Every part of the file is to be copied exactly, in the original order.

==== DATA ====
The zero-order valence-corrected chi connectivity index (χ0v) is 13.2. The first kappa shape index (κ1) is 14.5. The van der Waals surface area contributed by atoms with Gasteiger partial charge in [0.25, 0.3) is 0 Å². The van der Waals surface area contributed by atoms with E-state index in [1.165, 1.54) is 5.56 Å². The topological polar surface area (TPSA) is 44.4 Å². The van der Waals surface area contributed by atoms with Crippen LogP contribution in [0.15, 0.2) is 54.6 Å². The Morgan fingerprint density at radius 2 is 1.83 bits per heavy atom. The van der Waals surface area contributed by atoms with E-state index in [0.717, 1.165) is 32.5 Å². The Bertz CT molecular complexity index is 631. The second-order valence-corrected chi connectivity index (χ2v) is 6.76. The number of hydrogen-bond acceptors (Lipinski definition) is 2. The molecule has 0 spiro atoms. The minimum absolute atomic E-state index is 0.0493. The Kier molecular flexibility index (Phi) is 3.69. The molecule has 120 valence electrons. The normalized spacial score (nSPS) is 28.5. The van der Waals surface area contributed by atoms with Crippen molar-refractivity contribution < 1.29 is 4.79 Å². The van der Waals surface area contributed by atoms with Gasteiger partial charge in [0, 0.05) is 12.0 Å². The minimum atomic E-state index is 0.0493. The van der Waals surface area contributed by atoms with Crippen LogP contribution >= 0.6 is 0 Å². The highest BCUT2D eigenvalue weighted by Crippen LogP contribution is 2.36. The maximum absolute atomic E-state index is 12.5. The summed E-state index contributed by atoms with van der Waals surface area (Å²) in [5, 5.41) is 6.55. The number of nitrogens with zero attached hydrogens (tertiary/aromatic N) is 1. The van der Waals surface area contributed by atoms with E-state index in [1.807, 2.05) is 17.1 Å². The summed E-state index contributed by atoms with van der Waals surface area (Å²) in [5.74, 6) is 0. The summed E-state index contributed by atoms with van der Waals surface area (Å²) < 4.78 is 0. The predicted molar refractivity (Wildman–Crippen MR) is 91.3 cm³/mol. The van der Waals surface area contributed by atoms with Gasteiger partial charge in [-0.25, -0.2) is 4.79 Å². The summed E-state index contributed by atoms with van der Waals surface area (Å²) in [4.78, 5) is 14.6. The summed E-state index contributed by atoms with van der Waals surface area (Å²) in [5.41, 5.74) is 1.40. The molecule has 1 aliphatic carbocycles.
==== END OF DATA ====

The zero-order valence-corrected chi connectivity index (χ0v) is 13.2. The first kappa shape index (κ1) is 14.5. The van der Waals surface area contributed by atoms with Gasteiger partial charge in [0.25, 0.3) is 0 Å². The van der Waals surface area contributed by atoms with E-state index in [1.165, 1.54) is 5.56 Å². The topological polar surface area (TPSA) is 44.4 Å². The van der Waals surface area contributed by atoms with Crippen LogP contribution in [0.15, 0.2) is 54.6 Å². The Morgan fingerprint density at radius 2 is 1.83 bits per heavy atom. The van der Waals surface area contributed by atoms with E-state index in [0.717, 1.165) is 32.5 Å². The Bertz CT molecular complexity index is 631. The second-order valence-corrected chi connectivity index (χ2v) is 6.76. The number of hydrogen-bond acceptors (Lipinski definition) is 2. The molecule has 0 spiro atoms. The minimum absolute atomic E-state index is 0.0493. The Kier molecular flexibility index (Phi) is 3.69. The molecule has 120 valence electrons. The normalized spacial score (nSPS) is 28.5. The van der Waals surface area contributed by atoms with Crippen molar-refractivity contribution < 1.29 is 4.79 Å². The van der Waals surface area contributed by atoms with Gasteiger partial charge in [0, 0.05) is 12.0 Å². The minimum atomic E-state index is 0.0493. The van der Waals surface area contributed by atoms with Crippen LogP contribution >= 0.6 is 0 Å². The highest BCUT2D eigenvalue weighted by Crippen LogP contribution is 2.36. The maximum absolute atomic E-state index is 12.5. The summed E-state index contributed by atoms with van der Waals surface area (Å²) in [5, 5.41) is 6.55. The number of nitrogens with zero attached hydrogens (tertiary/aromatic N) is 1. The van der Waals surface area contributed by atoms with E-state index in [1.807, 2.05) is 17.1 Å². The summed E-state index contributed by atoms with van der Waals surface area (Å²) in [5.74, 6) is 0. The summed E-state index contributed by atoms with van der Waals surface area (Å²) < 4.78 is 0. The predicted molar refractivity (Wildman–Crippen MR) is 91.3 cm³/mol. The van der Waals surface area contributed by atoms with Gasteiger partial charge in [-0.25, -0.2) is 4.79 Å². The summed E-state index contributed by atoms with van der Waals surface area (Å²) in [4.78, 5) is 14.6. The summed E-state index contributed by atoms with van der Waals surface area (Å²) in [5.41, 5.74) is 1.40. The molecule has 1 aliphatic carbocycles.